Last Updated on May 6, 2015, by eNotes Editorial. Word Count: 675
Frank Templeton Prince was born in Kimberley, Cape Province, South Africa, where his father, Henry Prince, was a prosperous businessman in the diamond trade. His mother, Margaret Hetherington Prince, had been a teacher. Both parents were English. Prince was a sensitive and studious child. He already possessed keen powers of...
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- Critical Essays
Frank Templeton Prince was born in Kimberley, Cape Province, South Africa, where his father, Henry Prince, was a prosperous businessman in the diamond trade. His mother, Margaret Hetherington Prince, had been a teacher. Both parents were English. Prince was a sensitive and studious child. He already possessed keen powers of observation and an eye for detail that led to an early interest in painting. His mother’s influence and the stories and poems she read to Prince and his sister encouraged the boy to write, and he was a poet from the age of fifteen.
After a short period in which he trained as an architect, Prince went to England in 1931 and entered Balliol College, Oxford. He earned a first-class honors degree in English in 1934. It is apparent that the move to Oxford was both important and inevitable, since the poet’s sensibility and culture were, almost from the start, strongly European. He went up to Oxford already fluent in French and deeply read in French poetry. He supported this by reading Dante in Italian and by making several visits to Italy. He found the whole period of the Renaissance, and in particular its art, highly congenial.
A meeting with T. S. Eliot in 1934 probably led to the later inclusion of Prince’s first collection, Poems, in the Faber and Faber poetry list in 1938. Eliot recognized Prince’s ability as well by printing the younger poet’s “An Epistle to a Patron” in the Criterion, which Eliot edited.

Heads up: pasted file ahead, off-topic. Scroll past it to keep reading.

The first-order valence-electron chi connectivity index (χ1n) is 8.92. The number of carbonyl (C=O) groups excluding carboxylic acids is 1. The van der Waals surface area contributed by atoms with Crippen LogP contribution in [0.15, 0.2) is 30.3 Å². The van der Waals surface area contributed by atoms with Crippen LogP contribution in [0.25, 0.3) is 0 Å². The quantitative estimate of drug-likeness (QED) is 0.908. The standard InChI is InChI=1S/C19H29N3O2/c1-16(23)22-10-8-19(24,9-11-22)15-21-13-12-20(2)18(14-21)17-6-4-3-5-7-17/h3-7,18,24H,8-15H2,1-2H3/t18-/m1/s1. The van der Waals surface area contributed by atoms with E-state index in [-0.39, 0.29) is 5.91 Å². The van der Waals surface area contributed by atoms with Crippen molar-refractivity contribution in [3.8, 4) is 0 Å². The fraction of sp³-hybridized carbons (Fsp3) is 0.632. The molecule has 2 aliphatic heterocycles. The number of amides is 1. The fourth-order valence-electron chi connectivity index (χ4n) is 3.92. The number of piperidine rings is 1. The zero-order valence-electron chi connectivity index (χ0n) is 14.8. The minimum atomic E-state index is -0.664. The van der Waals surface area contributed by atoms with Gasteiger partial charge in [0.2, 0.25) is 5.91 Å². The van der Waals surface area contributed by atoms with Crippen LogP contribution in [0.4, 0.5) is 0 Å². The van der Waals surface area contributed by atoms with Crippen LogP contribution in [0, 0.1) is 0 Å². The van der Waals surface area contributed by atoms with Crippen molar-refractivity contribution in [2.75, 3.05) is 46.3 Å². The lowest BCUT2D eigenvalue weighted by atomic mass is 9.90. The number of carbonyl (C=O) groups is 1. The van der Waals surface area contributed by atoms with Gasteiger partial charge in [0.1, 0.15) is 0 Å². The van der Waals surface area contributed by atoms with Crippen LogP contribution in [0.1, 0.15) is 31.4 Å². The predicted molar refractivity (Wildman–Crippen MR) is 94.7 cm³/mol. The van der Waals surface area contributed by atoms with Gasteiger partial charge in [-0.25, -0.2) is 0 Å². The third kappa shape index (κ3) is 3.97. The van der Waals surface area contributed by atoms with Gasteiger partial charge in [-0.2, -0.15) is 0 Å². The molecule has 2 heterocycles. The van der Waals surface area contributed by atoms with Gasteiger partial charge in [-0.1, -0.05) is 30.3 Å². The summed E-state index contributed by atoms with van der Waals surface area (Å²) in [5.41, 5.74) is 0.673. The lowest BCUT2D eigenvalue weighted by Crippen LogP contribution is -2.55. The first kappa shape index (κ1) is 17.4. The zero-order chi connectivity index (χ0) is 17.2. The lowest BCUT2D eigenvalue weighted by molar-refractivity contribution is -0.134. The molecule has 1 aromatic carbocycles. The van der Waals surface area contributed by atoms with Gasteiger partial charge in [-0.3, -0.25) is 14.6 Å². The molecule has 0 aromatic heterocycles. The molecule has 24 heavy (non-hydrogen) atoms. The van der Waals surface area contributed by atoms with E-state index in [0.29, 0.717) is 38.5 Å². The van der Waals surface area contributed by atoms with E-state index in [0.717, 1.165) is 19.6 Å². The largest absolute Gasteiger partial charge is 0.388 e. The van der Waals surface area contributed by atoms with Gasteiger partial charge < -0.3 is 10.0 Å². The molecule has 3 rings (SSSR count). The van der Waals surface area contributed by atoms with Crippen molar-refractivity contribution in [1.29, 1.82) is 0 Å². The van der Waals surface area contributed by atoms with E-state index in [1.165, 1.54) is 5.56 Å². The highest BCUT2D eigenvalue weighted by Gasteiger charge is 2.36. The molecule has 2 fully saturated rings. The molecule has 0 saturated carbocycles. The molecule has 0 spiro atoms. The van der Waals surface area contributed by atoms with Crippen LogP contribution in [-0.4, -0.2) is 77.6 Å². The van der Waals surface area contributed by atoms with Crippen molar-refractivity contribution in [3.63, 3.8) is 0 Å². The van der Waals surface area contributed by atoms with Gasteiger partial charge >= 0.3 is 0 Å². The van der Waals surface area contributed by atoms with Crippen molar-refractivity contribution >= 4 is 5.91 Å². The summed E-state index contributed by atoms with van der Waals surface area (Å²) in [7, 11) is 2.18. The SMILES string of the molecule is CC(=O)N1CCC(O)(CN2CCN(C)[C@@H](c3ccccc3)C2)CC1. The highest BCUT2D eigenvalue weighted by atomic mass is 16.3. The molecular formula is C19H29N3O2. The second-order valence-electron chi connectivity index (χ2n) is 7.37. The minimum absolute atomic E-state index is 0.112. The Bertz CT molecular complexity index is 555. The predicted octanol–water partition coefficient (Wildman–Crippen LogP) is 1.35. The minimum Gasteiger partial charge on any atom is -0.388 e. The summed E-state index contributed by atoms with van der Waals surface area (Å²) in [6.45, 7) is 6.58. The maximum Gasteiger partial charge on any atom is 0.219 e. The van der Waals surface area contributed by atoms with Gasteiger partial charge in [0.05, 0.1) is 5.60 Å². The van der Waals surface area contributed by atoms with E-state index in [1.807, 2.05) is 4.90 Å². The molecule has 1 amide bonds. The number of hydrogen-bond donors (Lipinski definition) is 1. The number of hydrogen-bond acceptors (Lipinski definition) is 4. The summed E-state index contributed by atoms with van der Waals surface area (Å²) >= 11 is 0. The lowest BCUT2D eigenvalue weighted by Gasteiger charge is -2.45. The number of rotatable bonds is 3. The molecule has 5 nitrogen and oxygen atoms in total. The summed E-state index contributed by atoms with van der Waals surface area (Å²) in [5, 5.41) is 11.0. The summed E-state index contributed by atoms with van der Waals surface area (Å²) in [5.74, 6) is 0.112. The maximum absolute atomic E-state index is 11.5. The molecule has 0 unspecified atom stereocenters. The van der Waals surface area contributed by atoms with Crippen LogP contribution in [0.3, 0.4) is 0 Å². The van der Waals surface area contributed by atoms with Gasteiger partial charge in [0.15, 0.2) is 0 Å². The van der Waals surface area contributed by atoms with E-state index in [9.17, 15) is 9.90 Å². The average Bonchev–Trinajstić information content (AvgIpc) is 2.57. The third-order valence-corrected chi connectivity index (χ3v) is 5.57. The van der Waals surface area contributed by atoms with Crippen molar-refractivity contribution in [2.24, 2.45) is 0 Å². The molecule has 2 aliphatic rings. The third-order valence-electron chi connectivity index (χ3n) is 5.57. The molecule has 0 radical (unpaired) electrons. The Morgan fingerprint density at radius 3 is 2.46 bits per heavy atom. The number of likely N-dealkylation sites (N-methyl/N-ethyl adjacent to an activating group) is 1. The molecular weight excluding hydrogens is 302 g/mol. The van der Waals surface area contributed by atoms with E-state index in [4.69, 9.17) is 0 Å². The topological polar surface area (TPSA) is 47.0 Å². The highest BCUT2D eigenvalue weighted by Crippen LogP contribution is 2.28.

During 1934-1935, Prince was a visiting fellow at Princeton University, but he returned to London to work at the Royal Institute of International Affairs, an unlikely office for so apolitical a man. He was, however, writing, and a meeting with William Butler Yeats in 1937, when Prince traveled to Dublin to meet the great man, suggests that poetry held pride of place in his mind.
There is no acknowledgment in Prince’s work at this point that Europe was on the point of war, but the poet was soon to be personally involved. He was commissioned into the Intelligence Corps of the British army in 1940 and sent to Bletchley Park. This was the Government Communications Centre, hardly a typical army environment. Men were allowed to wear civilian clothes, discipline was relaxed, and among the creative people involved there, many were not of the type to worry unduly about military correctness. The poet Vernon Watkins served there, as did the composer Daniel Jones, a friend of Dylan Thomas. Prince was at Bletchley Park until March, 1943, when he was posted to Cairo. Before leaving, he married Elizabeth Bush. There are two daughters from the marriage.
His time in Egypt, which lasted until 1944, gave Prince the experience that resulted in the writing of his best-known poem, “Soldiers Bathing.” On his return, Prince spent several months as an interpreter in Italian prisoner-of-war camps in England before his demobilization.
In 1946, Prince began his academic career, being appointed lecturer in English at the University of Southampton, at that time a small university in an interesting city, which must have been a pleasant appointment for Prince. In any event, he stayed there for nearly thirty years, becoming eventually professor of English and, between 1962 and 1965, dean of the faculty of arts. It was there, moreover, that he wrote the great bulk of his postwar poetry. He was a visiting fellow of All Souls College, Oxford, in 1968, and Clark Lecturer at Cambridge in 1972. From 1975 to 1978, he was a professor of English at the University of the West Indies, in Mona, Kingston, Jamaica. He then spent the next years as visiting professor at several institutions that included Amherst College, Washington University, and Sana’a University in North Yemen, Arab Republic.
He was writer-in-residence at Hollins College in Virginia in the spring of 1984 and spent two summers teaching at Dalhousie University, Halifax in the mid-1980’s. During the 1980’s, his American admirers, among them John Ashbery, showed their respect for his work and assisted in its dissemination. Until his death in August of 2003, Prince made his home in Southampton.